'Patient limit' to meet NHS targets
MPs have raised concerns that the NHS is meeting its efficiency targets by rationing patients to services.
There are "widespread" fears that NHS organisations, which are all in the middle of a productivity drive, are achieving savings by limiting access to treatments such as cataracts surgery or bariatric procedures, the Public Accounts Committee (PAC) said.
The committee said that while such treatments are deemed to be of "low clinical value" they can make a big difference to the quality of life of patients and may also lead to greater costs in the long run if left untreated.
The health service has been set the "Nicholson challenge" of making £20 billion in efficiency savings in the four years to 2015. But the PAC report states that most of the savings to date have been achieved through staff pay freezes. The report also raises concerns that many financially-troubled trusts are simply cost-cutting rather than finding "genuine efficiency savings".
The report criticises the Department of Health and the NHS Commissioning Board, the new body set up under the health reforms charged with the running of the health service, saying they are "not doing enough" to help organisations reform services.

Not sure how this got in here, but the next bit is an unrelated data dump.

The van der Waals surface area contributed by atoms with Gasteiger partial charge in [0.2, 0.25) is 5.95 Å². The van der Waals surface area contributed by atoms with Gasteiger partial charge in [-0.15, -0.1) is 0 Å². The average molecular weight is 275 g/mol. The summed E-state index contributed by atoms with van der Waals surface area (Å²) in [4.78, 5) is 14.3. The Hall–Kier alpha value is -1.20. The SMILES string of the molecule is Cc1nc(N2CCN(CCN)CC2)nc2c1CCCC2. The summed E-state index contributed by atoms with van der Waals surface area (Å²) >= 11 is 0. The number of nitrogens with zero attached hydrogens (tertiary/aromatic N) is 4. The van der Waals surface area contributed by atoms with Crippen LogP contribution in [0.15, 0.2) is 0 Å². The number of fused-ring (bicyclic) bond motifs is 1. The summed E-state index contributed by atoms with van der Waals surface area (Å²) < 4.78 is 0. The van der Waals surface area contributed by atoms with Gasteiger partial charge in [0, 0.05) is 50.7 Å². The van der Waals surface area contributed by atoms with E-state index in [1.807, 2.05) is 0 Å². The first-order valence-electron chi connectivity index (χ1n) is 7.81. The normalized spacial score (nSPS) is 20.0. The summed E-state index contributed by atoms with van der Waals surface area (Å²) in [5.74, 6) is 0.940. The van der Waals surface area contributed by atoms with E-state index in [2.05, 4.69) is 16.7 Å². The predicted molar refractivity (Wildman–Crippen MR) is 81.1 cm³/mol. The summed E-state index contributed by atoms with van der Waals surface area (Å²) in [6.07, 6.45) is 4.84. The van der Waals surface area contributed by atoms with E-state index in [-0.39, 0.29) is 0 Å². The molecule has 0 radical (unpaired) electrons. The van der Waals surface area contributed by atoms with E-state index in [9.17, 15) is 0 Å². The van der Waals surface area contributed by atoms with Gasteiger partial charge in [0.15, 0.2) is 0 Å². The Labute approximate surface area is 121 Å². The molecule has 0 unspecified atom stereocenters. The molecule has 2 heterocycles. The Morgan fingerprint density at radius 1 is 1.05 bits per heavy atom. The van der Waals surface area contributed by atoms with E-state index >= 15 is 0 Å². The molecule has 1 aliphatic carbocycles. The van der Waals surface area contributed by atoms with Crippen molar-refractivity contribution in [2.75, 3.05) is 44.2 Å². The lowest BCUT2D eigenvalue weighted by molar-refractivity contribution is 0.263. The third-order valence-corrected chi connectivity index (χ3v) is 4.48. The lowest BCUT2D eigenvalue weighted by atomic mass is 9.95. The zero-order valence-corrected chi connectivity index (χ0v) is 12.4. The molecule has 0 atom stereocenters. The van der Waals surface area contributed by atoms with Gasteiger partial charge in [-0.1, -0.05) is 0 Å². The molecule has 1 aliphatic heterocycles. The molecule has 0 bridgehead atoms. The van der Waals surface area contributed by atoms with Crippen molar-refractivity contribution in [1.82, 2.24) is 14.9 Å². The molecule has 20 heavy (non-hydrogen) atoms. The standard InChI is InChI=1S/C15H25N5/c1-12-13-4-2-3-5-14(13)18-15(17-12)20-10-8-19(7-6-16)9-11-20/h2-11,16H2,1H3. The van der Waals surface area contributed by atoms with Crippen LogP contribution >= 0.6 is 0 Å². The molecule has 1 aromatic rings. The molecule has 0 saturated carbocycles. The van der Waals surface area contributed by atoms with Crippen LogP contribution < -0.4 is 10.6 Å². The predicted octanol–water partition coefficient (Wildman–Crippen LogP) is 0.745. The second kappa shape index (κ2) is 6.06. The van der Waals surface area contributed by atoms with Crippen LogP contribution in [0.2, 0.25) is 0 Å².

In 2011-12, the health service reportedly made £5.8 million in efficiency savings, but the report states that only 60% of the savings could be substantiated through national data.
"The NHS appears to have made a positive start but we cannot be fully confident in the savings figures reported," it states. "At local level, primary care trusts measure and report savings in different ways. For example, the often significant costs associated with generating savings are not consistently taken into account in reporting the savings achieved. Using national data the Department can substantiate only £3.4 billion of the savings reported for 2011-12."
MP Margaret Hodge, chair of the committee, said: "The NHS has achieved its financial savings target, but this has in large part come from freezing wages. We are concerned that other savings are being achieved by rationing patients' access to certain treatments."
A Department of Health spokesman said: "We have been absolutely clear that access to NHS services should not be restricted on the basis of cost. Decisions on treatments should be made by clinical experts based on the needs of each patient. With an increasingly ageing population, we expect the NHS with local government to look seriously at how improvements to care can be made, focusing on better integration, closer to the patient's home."
Labour's shadow health minister Jamie Reed said: "This is the third time this week that the Government has been told by experts that its cuts to the NHS are hitting patients. Ministers cannot go on ignoring these warnings. The committee is right to highlight the increasing numbers of patients now being denied treatment in a shortsighted bid to cut costs. Patients will find this particularly galling in the same week that George Osborne's Budget took £2.2 billion away from the Department of Health."